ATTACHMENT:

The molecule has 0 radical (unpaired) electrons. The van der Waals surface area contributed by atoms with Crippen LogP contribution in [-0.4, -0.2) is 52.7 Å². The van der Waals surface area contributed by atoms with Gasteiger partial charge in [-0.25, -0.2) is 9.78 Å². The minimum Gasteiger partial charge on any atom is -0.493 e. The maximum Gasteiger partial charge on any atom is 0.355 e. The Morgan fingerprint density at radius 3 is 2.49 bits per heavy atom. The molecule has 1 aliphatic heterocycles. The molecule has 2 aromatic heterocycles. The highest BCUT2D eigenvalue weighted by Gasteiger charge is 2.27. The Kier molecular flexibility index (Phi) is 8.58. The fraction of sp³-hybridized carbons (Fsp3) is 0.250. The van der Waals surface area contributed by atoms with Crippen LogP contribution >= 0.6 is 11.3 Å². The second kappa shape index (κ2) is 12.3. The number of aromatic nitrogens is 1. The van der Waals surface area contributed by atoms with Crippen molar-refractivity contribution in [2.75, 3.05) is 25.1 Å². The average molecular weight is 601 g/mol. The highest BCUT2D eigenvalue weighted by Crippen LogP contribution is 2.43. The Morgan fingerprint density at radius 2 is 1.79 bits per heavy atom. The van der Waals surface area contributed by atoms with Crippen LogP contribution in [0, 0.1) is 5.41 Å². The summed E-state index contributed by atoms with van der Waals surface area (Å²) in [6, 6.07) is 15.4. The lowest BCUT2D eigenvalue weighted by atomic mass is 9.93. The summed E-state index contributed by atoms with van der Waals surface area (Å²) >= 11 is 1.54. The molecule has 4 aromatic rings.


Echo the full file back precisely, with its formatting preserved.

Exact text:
The molecule has 0 radical (unpaired) electrons. The van der Waals surface area contributed by atoms with Crippen LogP contribution in [-0.4, -0.2) is 52.7 Å². The van der Waals surface area contributed by atoms with Gasteiger partial charge in [-0.25, -0.2) is 9.78 Å². The minimum Gasteiger partial charge on any atom is -0.493 e. The maximum Gasteiger partial charge on any atom is 0.355 e. The Morgan fingerprint density at radius 3 is 2.49 bits per heavy atom. The molecule has 1 aliphatic heterocycles. The molecule has 2 aromatic heterocycles. The highest BCUT2D eigenvalue weighted by Gasteiger charge is 2.27. The Kier molecular flexibility index (Phi) is 8.58. The fraction of sp³-hybridized carbons (Fsp3) is 0.250. The van der Waals surface area contributed by atoms with Crippen LogP contribution >= 0.6 is 11.3 Å². The second kappa shape index (κ2) is 12.3. The number of aromatic nitrogens is 1. The van der Waals surface area contributed by atoms with Crippen molar-refractivity contribution in [2.75, 3.05) is 25.1 Å². The average molecular weight is 601 g/mol. The highest BCUT2D eigenvalue weighted by Crippen LogP contribution is 2.43. The Morgan fingerprint density at radius 2 is 1.79 bits per heavy atom. The van der Waals surface area contributed by atoms with Crippen LogP contribution in [0, 0.1) is 5.41 Å². The summed E-state index contributed by atoms with van der Waals surface area (Å²) in [6, 6.07) is 15.4. The lowest BCUT2D eigenvalue weighted by atomic mass is 9.93. The summed E-state index contributed by atoms with van der Waals surface area (Å²) >= 11 is 1.54. The molecule has 4 aromatic rings.